Town Hall RFP rekindles rec program damage debate

By Gail Geraghty

Staff Writer

Bridgton Selectmen on Tuesday awarded low bidder Casco Engineering the contract to begin a long-awaited analysis of the structural integrity of the Old Town Hall. The review, which will cost $11,872, is seen as a first step toward an eventual town-wide vote on making needed repairs to the historic North High Street building.

Discussion followed the vote on the need to be clear about what kinds of activities will be allowed in the hall in the future. Currently, over a dozen of the town’s recreational programs are held there, and some of the programs, such as baseball, softball and basketball, involve high-impact sports.

“The firm needs to know whether we expect we’ll be bouncing balls on that floor for the next 50 years,” or whether its use will be confined to more sedate uses limited to town elections and other non-recreational uses, said Town Manager Mitch Berkowitz. “We’d be wise to have a conversation before we meet with Casco (Engineering).”

Resident Bill Vincent disagreed, saying Berkowitz’s approach amounted to putting “the cart before the horse.” He said it made sense for the engineers to perform its review and then have selectmen and others look into the question of use.

Comprehensive Plan Committee member Chuck Renneker also noted the need to receive recommendations from his committee about the future of Town Hall under its ongoing update of the Comprehensive Plan. There is some thinking that most of Bridgton’s public facilities are too small, Renneker said, and that perhaps the town should begin to plan for a new, larger building.

Selectman Bob McHatton asked Public Works Director Jim Kidder about what damage is being done to the inside of the hall currently from its use as a warm-up space for spring softball and baseball programs.

Kidder said 18 ceiling tiles had holes knocked in them by baseballs, and when workers went about replacing the tiles, “baseballs fell out of the ceiling.” In addition, fans were being dented and knocked out of kilter.

“If you’re not going to play baseball in your own living room, why should you allow it in Town Hall?” Kidder said.

Selectman Doug Taft said he didn’t have a problem with discontinuing baseball and softball practices in Town Hall. But basketball is a different story. “I have a lot of memories…“

Kidder said one simple solution for limiting further damage would be to install netting on the ceiling. If the town ever decides to remove the subceiling in order to expose the underlying tin ceiling above, such a precaution would be even more necessary.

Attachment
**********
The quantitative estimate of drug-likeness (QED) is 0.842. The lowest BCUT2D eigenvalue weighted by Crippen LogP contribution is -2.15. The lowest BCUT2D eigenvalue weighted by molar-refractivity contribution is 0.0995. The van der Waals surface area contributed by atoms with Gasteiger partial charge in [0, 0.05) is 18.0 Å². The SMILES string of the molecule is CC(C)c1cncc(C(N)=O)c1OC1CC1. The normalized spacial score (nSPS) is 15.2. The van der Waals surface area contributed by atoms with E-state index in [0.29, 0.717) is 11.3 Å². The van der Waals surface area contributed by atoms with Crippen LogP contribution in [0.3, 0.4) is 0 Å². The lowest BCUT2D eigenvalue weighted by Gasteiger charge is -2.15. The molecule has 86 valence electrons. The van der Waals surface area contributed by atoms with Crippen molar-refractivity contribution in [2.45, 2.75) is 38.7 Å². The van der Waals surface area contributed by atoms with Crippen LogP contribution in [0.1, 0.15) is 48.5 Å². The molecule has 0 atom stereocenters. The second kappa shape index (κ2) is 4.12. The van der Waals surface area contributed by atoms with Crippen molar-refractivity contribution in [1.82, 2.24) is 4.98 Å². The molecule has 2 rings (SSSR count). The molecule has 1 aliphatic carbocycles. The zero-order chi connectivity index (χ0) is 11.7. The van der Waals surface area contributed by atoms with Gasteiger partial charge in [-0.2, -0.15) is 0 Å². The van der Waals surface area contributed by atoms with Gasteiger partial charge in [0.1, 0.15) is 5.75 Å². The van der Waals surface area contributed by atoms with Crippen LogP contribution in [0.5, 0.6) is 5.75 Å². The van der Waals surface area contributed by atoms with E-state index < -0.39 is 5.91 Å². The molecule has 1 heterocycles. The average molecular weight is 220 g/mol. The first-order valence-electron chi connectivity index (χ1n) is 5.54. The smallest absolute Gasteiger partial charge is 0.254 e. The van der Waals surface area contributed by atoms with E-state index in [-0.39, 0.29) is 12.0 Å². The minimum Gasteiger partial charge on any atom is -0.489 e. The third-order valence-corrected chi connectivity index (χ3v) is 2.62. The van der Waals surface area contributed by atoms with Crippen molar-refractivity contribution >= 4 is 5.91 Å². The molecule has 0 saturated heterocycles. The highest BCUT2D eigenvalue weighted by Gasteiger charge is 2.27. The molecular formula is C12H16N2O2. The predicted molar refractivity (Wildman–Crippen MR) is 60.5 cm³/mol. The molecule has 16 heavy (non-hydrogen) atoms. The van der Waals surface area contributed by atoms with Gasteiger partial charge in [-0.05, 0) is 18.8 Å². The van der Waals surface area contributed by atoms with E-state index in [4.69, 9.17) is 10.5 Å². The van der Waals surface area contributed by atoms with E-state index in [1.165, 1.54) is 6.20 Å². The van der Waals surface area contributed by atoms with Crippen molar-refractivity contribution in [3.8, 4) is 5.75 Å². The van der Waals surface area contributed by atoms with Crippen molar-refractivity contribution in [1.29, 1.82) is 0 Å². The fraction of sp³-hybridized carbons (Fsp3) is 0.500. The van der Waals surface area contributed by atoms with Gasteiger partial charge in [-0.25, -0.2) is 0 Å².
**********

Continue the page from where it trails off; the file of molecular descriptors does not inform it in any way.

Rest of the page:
Selectman Chairman Paul Hoyt said that regardless of whatever level of repair the town agrees upon, “I don’t think anything we do up there is going to be cheap.”

New Literacy Initiative

Selectmen gave conditional approval to plans by a new organization called the Bridgton Literary Task Force to work with children and their families at town beaches this summer.

The vote was conditional on ensuring that any task force member planning to talk to a child on town-owned land be screened through a background check and that they wear laminated photo ID badges on a lanyard at all times.

Board Chairman Paul Hoyt said it was unfortunate that the need for such precautions exists, but that the public might well question the notion of any adult stranger wanting to approach and interact with a child.

Task Force member George Bradt said the nonprofit organization seeks to involve families as a whole, and not only children. The initial idea is to reach families with children up to age eight where they live and engage in recreation, in order to get children reading by the time they enter school.

Eventually, the task force wants to become involved in improving literacy for all Bridgton’s residents. This summer, its members want to read to children at Woods Pond, Highland Lake and Salmon Point beaches, and distribute free, age-appropriate books.

Among the task force members are Bill and Pam Brucker, retired elementary teachers from Connecticut, who have recently relocated to Bridgton. Bill Brucker said the group’s intentions would be made clear to the public by the use of a beach umbrella imprinted with their name.

Bradt said the task force is still in the early stages of organization, and will also be working with the school system and other community organizations.

Bear sighting

In other discussions at Tuesday’s meeting, Selectman Bernie King reported that a “big” black bear was seen coming out of Pondicherry Park onto the Willett Road by a passing motorist Saturday night.

“So I just wanted to let people know, they are real, and if anyone comes upon them, do not run,” King said.

Fellow Selectman Doug Taft wasn’t surprised by the sighting. “We’ve had sightings of bears for eight years now. I don’t think he’s a resident,” but rather is just passing through, Taft said. He recalled a bear sighting during the tenure of former Police Chief Dave Lyons that led to the temporary closure of Stevens Brook Elementary School, which abuts the 60-acre park.

Fireworks breakfast

Taft wanted it known that local Masons are doing their part to raise funds for this year’s fireworks display on July 3 by holding a Pancake Breakfast on Wednesday, June 22, at the Masonic Hall on Route 117. Whatever is raised by the $7 cost of the breakfast of pancakes and scrambled eggs is matched equally by the Masons, he noted.

Ethics Code change

Selectmen agreed to amend the town’s Code of Ethics to make it clear that all town boards and committee members — and not only elected officials — are bound to abide by the code’s standards for proper conduct when acting in service to the town. Selectman Woody Woodward said the code already makes that clear, but went along with the 5–0 vote.

 

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